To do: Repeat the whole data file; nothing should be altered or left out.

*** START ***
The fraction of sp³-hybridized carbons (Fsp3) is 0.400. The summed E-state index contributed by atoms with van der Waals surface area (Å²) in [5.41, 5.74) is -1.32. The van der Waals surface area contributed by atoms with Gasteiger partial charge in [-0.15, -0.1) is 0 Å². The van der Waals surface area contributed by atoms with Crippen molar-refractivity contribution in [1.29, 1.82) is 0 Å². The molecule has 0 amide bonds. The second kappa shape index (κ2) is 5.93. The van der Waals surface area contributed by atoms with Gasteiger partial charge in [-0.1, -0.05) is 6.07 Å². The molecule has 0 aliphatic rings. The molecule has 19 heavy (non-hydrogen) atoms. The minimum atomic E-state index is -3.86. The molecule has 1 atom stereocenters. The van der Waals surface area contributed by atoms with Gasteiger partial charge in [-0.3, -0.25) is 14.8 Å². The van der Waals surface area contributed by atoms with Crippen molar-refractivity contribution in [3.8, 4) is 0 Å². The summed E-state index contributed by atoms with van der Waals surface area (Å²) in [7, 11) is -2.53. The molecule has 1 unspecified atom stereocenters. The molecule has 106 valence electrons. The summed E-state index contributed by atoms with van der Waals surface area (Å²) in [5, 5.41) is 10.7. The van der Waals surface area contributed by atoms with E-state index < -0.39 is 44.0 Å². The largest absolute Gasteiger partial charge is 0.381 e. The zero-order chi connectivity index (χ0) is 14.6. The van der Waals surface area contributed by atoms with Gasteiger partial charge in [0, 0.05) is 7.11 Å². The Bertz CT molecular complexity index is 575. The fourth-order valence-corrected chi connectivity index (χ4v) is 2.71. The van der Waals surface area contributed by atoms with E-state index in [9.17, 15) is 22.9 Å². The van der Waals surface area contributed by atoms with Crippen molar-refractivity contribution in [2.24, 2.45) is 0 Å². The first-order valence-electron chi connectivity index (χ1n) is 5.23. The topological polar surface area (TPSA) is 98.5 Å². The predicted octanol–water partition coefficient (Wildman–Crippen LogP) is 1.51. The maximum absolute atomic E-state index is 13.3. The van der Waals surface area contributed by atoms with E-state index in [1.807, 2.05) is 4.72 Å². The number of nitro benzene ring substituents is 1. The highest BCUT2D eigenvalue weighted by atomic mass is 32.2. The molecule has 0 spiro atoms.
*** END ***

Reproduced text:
The fraction of sp³-hybridized carbons (Fsp3) is 0.400. The summed E-state index contributed by atoms with van der Waals surface area (Å²) in [5.41, 5.74) is -1.32. The van der Waals surface area contributed by atoms with Gasteiger partial charge in [-0.15, -0.1) is 0 Å². The van der Waals surface area contributed by atoms with Crippen molar-refractivity contribution in [1.29, 1.82) is 0 Å². The molecule has 0 amide bonds. The second kappa shape index (κ2) is 5.93. The van der Waals surface area contributed by atoms with Gasteiger partial charge in [-0.1, -0.05) is 6.07 Å². The molecule has 0 aliphatic rings. The molecule has 19 heavy (non-hydrogen) atoms. The minimum atomic E-state index is -3.86. The molecule has 1 atom stereocenters. The van der Waals surface area contributed by atoms with Gasteiger partial charge in [-0.3, -0.25) is 14.8 Å². The van der Waals surface area contributed by atoms with Crippen molar-refractivity contribution in [3.8, 4) is 0 Å². The summed E-state index contributed by atoms with van der Waals surface area (Å²) in [7, 11) is -2.53. The molecule has 1 unspecified atom stereocenters. The molecule has 106 valence electrons. The summed E-state index contributed by atoms with van der Waals surface area (Å²) in [5, 5.41) is 10.7. The van der Waals surface area contributed by atoms with E-state index < -0.39 is 44.0 Å². The largest absolute Gasteiger partial charge is 0.381 e. The zero-order chi connectivity index (χ0) is 14.6. The van der Waals surface area contributed by atoms with Gasteiger partial charge in [0, 0.05) is 7.11 Å². The Bertz CT molecular complexity index is 575. The fourth-order valence-corrected chi connectivity index (χ4v) is 2.71. The van der Waals surface area contributed by atoms with E-state index in [9.17, 15) is 22.9 Å². The van der Waals surface area contributed by atoms with Crippen molar-refractivity contribution in [2.24, 2.45) is 0 Å². The first-order valence-electron chi connectivity index (χ1n) is 5.23. The topological polar surface area (TPSA) is 98.5 Å². The predicted octanol–water partition coefficient (Wildman–Crippen LogP) is 1.51. The maximum absolute atomic E-state index is 13.3. The van der Waals surface area contributed by atoms with E-state index in [1.807, 2.05) is 4.72 Å². The number of nitro benzene ring substituents is 1. The highest BCUT2D eigenvalue weighted by atomic mass is 32.2. The molecule has 0 spiro atoms.